I think there's a problem with the idea of "maintaining glycogen level". To me, it sounds like "maintaining triglycerides level" in fat tissue, cuz glycogen is the storage form of glucose, just like triglycerides is the storage form of FFAs. I'd be more focused on conversion rate instead. Even if glycogen level is kept higher on a high-carb diet - which is basically the goal of carb loading - the dietary carbs also keep insulin higher, and insulin inhibits glycogenolysis. In fact, that's how glycogen level is kept higher. If I focus on conversion rate, then it's obvious that if dietary carbs keep insulin higher, and if insulin inhibits glycogenolysis, then this conversion will inevitably be lower than otherwise, which is totally not what we want for optimal performance. Conversely, if dietary carbs are almost absent, insulin is kept lower, glycogenolysis is less inhibited (the conversion rate is higher), we get more glucose from that. But apparently it makes no difference to the actual glycogen level, it stays the same either way. This implies that conversion rate is higher in both directions on VLC diet. However, it does not imply that oxidation rate is higher for glucose on VLC. It's not, it's invariably lower, while lipid oxidation is higher, therefore fat tissue de-esterification (breakdown of triglycerides into FFAs and glycerol, i.e. conversion rate) must also be higher.

M Levac
Wed, Nov-18-15, 18:21
They focused on getting more glycogen for 50 years. Carb loading is the norm. Imagine if they'd discovered something different, say, that triglycerides inside fat tissue were "a critical energy source for athletes". Somehow, I doubt they'd have tried to get more fat, or if they had they'd have soon found out an extra 10lbs of fat ain't so good for optimal performance. Cuz basically that's what they're doing when they're carb loadin, they're trying to grow more glycogenous. Since glycogen is measured not in lbs but in grams, it's very hard to immediately notice the mistake when there's too much of it. I mean, if there's too much of it, the only way that's possible is if insulin is too high, and insulin inhibits glycogenolysis, the very thing that makes this glucose available. With fat tissue, it's exactly the same hormone and the same principle, but with fat tissue, we also have to deal with a very significant amount of extra mass. This extra mass is a problem in itself, once fixed, the conversion problem is fixed too. Rather, in order to fix the mass problem, we must fix the conversion problem first, because the mass problem is created by the conversion problem.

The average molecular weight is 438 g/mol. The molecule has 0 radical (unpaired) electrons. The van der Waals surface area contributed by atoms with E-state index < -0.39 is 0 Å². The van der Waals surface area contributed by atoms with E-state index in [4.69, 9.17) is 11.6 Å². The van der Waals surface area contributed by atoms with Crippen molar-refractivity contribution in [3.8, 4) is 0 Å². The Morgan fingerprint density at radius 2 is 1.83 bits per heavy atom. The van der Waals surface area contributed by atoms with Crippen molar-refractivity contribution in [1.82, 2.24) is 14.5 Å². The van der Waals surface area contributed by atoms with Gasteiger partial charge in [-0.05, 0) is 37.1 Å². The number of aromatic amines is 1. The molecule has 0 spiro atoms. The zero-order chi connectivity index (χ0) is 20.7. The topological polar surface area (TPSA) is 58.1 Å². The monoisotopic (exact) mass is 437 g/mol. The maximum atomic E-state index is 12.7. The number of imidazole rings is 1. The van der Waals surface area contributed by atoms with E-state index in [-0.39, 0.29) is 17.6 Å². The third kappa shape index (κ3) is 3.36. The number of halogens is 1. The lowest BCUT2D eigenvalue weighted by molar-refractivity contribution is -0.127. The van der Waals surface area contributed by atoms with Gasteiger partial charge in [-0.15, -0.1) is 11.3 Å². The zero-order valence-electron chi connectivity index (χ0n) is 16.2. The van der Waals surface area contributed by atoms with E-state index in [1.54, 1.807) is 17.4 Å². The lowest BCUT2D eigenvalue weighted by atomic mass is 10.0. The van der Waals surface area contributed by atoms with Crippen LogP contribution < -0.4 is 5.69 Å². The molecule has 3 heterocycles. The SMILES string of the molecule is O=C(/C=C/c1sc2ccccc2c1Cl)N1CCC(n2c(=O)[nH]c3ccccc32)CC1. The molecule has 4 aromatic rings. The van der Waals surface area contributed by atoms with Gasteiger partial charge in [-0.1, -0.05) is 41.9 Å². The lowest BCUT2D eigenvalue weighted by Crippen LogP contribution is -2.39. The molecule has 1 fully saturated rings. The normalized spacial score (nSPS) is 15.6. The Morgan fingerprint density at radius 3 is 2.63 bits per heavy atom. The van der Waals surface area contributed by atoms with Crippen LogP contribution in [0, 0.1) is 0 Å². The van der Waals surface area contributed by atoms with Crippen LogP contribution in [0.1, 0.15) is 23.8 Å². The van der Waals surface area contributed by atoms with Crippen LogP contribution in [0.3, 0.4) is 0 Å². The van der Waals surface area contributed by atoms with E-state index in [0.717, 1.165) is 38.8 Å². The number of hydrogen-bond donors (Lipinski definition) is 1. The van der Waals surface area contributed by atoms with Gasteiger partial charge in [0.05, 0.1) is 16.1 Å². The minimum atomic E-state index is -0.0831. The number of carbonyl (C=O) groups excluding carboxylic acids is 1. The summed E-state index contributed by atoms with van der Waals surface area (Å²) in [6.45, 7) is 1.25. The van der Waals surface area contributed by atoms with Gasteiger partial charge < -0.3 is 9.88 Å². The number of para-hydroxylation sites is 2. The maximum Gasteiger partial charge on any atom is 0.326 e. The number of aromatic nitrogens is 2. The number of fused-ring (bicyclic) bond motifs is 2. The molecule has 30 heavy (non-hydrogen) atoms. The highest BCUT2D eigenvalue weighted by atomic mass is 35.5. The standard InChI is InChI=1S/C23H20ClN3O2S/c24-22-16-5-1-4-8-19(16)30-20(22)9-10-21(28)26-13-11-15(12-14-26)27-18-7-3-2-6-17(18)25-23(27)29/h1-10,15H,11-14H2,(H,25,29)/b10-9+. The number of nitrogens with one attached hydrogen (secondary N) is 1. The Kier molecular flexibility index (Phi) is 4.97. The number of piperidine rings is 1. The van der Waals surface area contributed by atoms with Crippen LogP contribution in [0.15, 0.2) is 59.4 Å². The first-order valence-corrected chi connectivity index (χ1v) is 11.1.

GRB5111
Thu, Nov-19-15, 08:56
When more fat is released from fat tissue, more glycerol is also invariably released from the same fat tissue. This glycerol can certainly be used to make new glucose, then stored as glycogen. If we also believe cells require a specific substrate ratio for optimal function, and if this ratio can be had just from the inherent ratio in triglycerides, then it easily explains why there's no problem whatsoever in maintaining glycogen level on a VLC diet.

Bingo! This is the key and has obviously escaped or been ignored by the "experts" over the past many years. The glyceral component contributes to glycogen production, so it's obvious why glycogen stores in LC endurance athletes are at the same levels as the HC athletes. The significance with Volek's and Phinney's studies is that LC endurance athletes have an advantage due to their ability to conserve and access this energy over a longer time period resulting in increased endurance capability.